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Mark Brunswick, McClatchy Newspapers, Published November 29 2010

Female veterans say service overlooked by military and civilian worlds

MINNEAPOLIS – Anne Baumtrog remembers the slight well.

She and her husband, Paul, were at a support program in the Twin Cities for returning soldiers, checking out a Veterans of Foreign Wars table. Anne, a staff sergeant in the Minnesota National Guard who had just come back from the first of two tours in Iraq, was in uniform. Her husband was wearing jeans and a T-shirt.

But the VFW officials focused on him, explaining the benefits the group could provide, even offering to mail him more information.

For Anne, who received a combat medic badge in Iraq, the disrespect was jarring. “I can expect that from the average citizen,” she said. “But to have that kind of disrespect from fellow veterans, it was just frustrating and hurtful.”

To this day, the VFW offers come mailed to Paul, not Anne.

Her experience is common. Women who have served in Iraq and Afghanistan tell similar stories: Home loan paperwork from the Department of Veterans Affairs made out in the names of their husbands. VA hospital care where women are such an afterthought that examination rooms face out toward crowded hallways. Insufficient job-training programs. Family-outreach programs blind to the idea that some of the spouses left struggling at home are husbands, not wives.

Nearly 250,000 female soldiers have served in Iraq and Afghanistan over the past decade. More and more of them are coming home. But the military is often struggling to serve their needs.

In Minnesota, home to more than 20,000 female vets, women who were once in or near the thick of the fight say they feel that the military and the civilian worlds overlook or discount their service. Some feel so marginalized they are reluctant even to seek help for emotional and other problems that arise once they’re back home.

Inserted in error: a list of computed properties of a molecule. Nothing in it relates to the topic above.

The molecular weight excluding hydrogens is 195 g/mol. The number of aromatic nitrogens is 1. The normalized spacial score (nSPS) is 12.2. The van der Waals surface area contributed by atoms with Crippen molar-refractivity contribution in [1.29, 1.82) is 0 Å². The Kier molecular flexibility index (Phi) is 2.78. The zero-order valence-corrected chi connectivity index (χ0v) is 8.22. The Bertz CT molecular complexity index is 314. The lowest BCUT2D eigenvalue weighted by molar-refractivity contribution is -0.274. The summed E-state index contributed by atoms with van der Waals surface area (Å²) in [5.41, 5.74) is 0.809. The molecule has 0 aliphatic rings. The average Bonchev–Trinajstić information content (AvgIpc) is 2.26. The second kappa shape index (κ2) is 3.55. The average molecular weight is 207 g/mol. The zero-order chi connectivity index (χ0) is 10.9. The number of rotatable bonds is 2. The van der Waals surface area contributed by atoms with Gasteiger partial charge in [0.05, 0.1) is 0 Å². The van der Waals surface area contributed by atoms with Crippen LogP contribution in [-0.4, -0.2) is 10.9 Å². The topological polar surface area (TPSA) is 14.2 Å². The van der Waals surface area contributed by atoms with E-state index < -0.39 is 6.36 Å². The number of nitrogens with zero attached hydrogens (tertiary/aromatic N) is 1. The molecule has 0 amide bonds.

Veterans Affairs Secretary Eric Shinseki, in a speech earlier this year, acknowledged the problem.

“Time is not on our side. We are late,” he said.

Congress also has taken the small step of authorizing a comprehensive study of the VA’s treatment of women veterans.

‘Easier not to ask’

Becky Danaher has completed the outward transition to civilian life – from U.S. staff sergeant operating a command center in Iraq to buyer at Target.

She was part of missions that cost soldiers their lives, and her time overseas threatened her marriage. Yet the only outward wound from her service is a front tooth lost during training for Iraq. Danaher doesn’t talk much about being in Iraq. It’s not that she minds. It’s that others don’t ask, a fact that she has come to accept.

“It took me a while to understand that people don’t know what to say,” says Danaher, who left Iraq five years ago. “It’s easier not to ask anymore, but it’s something that goes on in my mind constantly. To them, it’s just like someone spent a year in Europe or some other work experience. They don’t think about it being somewhere inside me. But every time a door slams, it sounds like a mortar.”

She was part of a unit that coordinated convoys of food, equipment and troops. Sometimes the trucks would fall prey to explosive devices and the convoys would call in for medical aid and vehicle recovery. It was Danaher’s job to secure vital equipment and figure out how to get people back safe. She went to 20 memorial services for soldiers who didn’t make it.

“You don’t have to know these soldiers personally; you know who they are. It’s like a piece of you is gone,” she says.

That stress fully manifested itself only after she got home.

“I went through a two-week period where my mind and body decompressed. I cried nonstop, and I didn’t know why. Then I figured out I was just letting go.”

She finds herself disconnected from small talk about celebrities and gossip.

“Our time is limited, and I’ve seen that firsthand,” she says. “You don’t know; you have to accept the possibility of death.”

She and her husband, Sean, recognized that their marriage had frayed while she was overseas. The outreach offered by military family support groups was no help.

“There were things like scrapbooking. I can tell you I’m not into scrapbooking,” Sean said. “And in all the e-mails I would get from the family support group, the pronouns were the wrong gender.”

Danaher describes her time in the military as one chapter in her life. Now closed, it is rarely reopened, especially now as the couple expect their first child in late March. She thinks often of the people who were deployed with her, but she put away her medals and ribbons. The most tangible evidence of her service is the cozy south Minneapolis home she shares with Sean. The home was purchased with a VA loan. The paperwork came made out in Sean’s name.